• So do i have to stop for red lights now?

  • RP, could you send me your mailing address. I will then send you a letter stating that if you reply I will consider that as agreement by you that you owe me $1M. I will add that if you don’t reply I will consider that as agreement that you owe me $1M.

    Just because you write it in a letter does not make it a legally binding agreement. Without specific verbal or written agreement with the terms your verbal semantics are worthless.

  • If I loaned the car to my son and got the ticket in the mail for 10:45pm on a Friday, it would be time for a little chat. Same applies if I ran a business and had a commercial fleet.

    Yes, it would be time for a little chat. That doesn’t change the fact that you would be responsible for the ticket even though someone else had broken the law.

  • Years ago, I was caught speeding in DC by an automated camera. The ticket was sent to my parents, since I was driving their car. Along with the ticket was a form that I had to fill out (and notarize), saying that I was driving and not my parents. I paid the fine, it went on my record, and my parents were cleared. What’s so hard about doing that here? If a ticket arrived in my mailbox with proof my car did something wrong, I sure would be motivated to find the person who was driving it at the time!

  • What the city really needs to install are cameras that catch drivers being douchebags — cutting you off on the freeway, turning from the wrong lane, not yielding to bicyclists. Eighty percent of Houston drivers would be ticketed! Imagine the revenue!

  • Random Poster and everyone else who got a ticket gets a refund.

    These cameras should have been voted on in the 1st place, before they were ever installed. It was a money-making scheme from day one.

  • By that rationale mark any punishment that results in a fine could be deemed a money-making scheme. Perhaps we should abolish all financial penalties for crimes and replace them with custodial sentences. Would that be preferable? Or are you just proposing that we do away with punishments for crimes that you would really rather be allowed to get away with?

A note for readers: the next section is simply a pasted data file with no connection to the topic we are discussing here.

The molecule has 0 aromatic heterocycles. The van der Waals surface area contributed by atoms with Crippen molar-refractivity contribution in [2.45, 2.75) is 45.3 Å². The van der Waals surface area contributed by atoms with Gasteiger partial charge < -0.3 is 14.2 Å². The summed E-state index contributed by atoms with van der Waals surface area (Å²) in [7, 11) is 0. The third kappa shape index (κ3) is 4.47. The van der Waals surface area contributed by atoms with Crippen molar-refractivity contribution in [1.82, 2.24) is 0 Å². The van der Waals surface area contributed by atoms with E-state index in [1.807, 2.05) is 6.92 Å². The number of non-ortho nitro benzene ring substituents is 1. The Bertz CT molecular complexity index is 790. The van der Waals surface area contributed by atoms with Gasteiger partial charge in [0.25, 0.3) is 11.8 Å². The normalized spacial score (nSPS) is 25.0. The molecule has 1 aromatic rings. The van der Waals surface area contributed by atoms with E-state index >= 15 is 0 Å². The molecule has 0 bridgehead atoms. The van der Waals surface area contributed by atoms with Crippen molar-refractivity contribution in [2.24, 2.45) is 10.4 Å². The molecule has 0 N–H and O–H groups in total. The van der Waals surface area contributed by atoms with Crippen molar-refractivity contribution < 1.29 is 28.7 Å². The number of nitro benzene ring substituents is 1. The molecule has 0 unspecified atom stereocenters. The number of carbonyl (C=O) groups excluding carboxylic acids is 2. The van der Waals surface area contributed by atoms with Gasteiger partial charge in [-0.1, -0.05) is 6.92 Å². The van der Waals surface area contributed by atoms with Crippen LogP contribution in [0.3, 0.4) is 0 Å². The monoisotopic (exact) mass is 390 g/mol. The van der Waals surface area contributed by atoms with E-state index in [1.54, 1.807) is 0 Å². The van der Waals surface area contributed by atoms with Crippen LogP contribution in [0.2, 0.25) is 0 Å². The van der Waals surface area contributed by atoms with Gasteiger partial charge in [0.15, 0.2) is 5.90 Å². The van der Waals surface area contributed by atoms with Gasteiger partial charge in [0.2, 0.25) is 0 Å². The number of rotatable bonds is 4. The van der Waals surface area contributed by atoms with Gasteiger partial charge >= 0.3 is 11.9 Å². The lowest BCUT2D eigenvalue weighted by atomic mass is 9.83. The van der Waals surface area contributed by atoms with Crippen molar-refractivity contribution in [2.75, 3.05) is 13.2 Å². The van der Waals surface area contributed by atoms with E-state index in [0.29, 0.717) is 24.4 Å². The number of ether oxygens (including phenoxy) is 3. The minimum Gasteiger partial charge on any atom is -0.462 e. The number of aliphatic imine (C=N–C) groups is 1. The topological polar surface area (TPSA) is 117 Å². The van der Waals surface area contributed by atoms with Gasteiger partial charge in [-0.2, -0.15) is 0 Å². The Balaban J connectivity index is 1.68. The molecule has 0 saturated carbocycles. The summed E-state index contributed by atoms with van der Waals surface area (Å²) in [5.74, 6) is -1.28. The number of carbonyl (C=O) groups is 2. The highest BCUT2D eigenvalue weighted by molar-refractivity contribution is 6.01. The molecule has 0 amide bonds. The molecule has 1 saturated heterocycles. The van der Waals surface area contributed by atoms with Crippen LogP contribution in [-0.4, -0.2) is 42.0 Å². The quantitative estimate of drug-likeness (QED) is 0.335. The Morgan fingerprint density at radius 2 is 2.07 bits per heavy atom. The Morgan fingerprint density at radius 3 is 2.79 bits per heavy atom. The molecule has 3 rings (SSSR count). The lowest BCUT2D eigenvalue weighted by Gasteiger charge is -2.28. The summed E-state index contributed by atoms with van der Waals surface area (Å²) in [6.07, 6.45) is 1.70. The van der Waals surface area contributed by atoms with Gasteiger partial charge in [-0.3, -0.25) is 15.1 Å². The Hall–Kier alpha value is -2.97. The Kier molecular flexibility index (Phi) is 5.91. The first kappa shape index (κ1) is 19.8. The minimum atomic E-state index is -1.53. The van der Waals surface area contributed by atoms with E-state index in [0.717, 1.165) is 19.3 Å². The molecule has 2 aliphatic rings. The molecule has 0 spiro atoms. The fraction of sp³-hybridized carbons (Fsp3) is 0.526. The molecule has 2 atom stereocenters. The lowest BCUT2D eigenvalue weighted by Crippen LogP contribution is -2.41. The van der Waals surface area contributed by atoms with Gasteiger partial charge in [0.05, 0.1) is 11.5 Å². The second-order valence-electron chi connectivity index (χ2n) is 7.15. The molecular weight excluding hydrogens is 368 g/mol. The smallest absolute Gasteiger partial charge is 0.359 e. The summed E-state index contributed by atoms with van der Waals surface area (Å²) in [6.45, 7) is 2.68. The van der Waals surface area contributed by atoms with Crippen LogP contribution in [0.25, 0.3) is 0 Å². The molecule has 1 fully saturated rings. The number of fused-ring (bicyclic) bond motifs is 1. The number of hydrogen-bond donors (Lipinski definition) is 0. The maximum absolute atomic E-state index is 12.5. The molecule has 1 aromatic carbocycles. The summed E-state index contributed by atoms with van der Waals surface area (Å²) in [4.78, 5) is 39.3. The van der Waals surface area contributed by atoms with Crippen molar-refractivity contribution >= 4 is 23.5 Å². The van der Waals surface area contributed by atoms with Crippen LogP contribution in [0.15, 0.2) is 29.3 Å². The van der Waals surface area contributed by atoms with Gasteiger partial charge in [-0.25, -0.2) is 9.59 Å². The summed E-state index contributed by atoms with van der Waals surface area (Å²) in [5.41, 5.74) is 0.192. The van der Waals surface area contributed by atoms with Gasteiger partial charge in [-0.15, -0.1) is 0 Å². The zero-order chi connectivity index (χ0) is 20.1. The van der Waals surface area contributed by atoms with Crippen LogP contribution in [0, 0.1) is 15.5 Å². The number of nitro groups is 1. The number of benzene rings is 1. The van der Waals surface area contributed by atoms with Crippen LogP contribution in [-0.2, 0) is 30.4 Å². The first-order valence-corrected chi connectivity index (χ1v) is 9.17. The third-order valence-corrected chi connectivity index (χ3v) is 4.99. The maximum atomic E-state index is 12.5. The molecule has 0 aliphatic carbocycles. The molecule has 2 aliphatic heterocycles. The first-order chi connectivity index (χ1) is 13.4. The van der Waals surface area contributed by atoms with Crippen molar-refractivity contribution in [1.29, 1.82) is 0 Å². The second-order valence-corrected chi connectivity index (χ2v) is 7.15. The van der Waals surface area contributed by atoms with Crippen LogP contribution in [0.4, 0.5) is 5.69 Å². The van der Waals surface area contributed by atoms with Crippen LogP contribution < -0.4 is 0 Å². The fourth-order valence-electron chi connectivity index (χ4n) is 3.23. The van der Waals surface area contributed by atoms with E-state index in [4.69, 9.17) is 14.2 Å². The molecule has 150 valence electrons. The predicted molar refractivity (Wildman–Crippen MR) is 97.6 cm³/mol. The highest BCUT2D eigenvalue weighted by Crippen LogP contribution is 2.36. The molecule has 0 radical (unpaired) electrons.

• Along with the ticket was a form that I had to fill out (and notarize), saying that I was driving and not my parents.

    Your parents are lucky that you were honest enough to own up to it. If you weren’t they would still be liable for it. I don’t want my guilt of a crime to be decided by a machine that makes no effort to do so reliably. If they can get a picture of the face of the person that was driving and make a reasonable determination of their identity then I wouldn’t be against it. I just don’t understand how they got away with assuming that since the car is registered to you that you must be liable for laws that are broken in it. If I loan you a shirt am I liable for laws you break while wearing it?

  • I recieved a red light camera ticket in July and threw away the letter. The ticket is a civil offense so they turn your name over to a collection agency. The collection agency threatens to put a stop/hold on your car registration with the state of Texas. No such thing, the counties issue registration tags.
    This was about MONEY, not safety. If these intersections are so dangerous than station police officers there to write tickets.

  • I agree Joe. In fact I think we should do away with all crimes unless the chances of killing someone is greater than a pre-ordained probability. And if you happen to be the poor sod t-boned by a Navigator on a mission well, thats just statistics innit.

  • The flash at the Post Oak and San Felipe exits make me feel the need to slam the breaks or swerve everytime. Even when I’ve gone through the green light, when it turns red and that flash goes off I always think a cop, ambulance of fire truck is hauling up behind me. Not the greatest thing, especially at night.

  • @Jimbo wrote,
    “In fact I think we should do away with all crimes”

    Yeah far out man lets just do away with all crime. My point is if the intersections are so dangerous then it is worth the cost to have police officers there to write tickets. I would support that action 100%. The city only wanted the revenue.

  • @ Pax McKatz:

    I agree. Particularly in December and January, when it gets dark relatively early, you can be well on your way to turning onto the 610 access road and suddenly get blinded in your rearview mirror by the flash of the camera going off. It is exceptionally disorienting, and quite the safety hazard.

  • What’s wrong with the city making money on people that break the law? It happens all the time when a cop gives someone a ticket in person.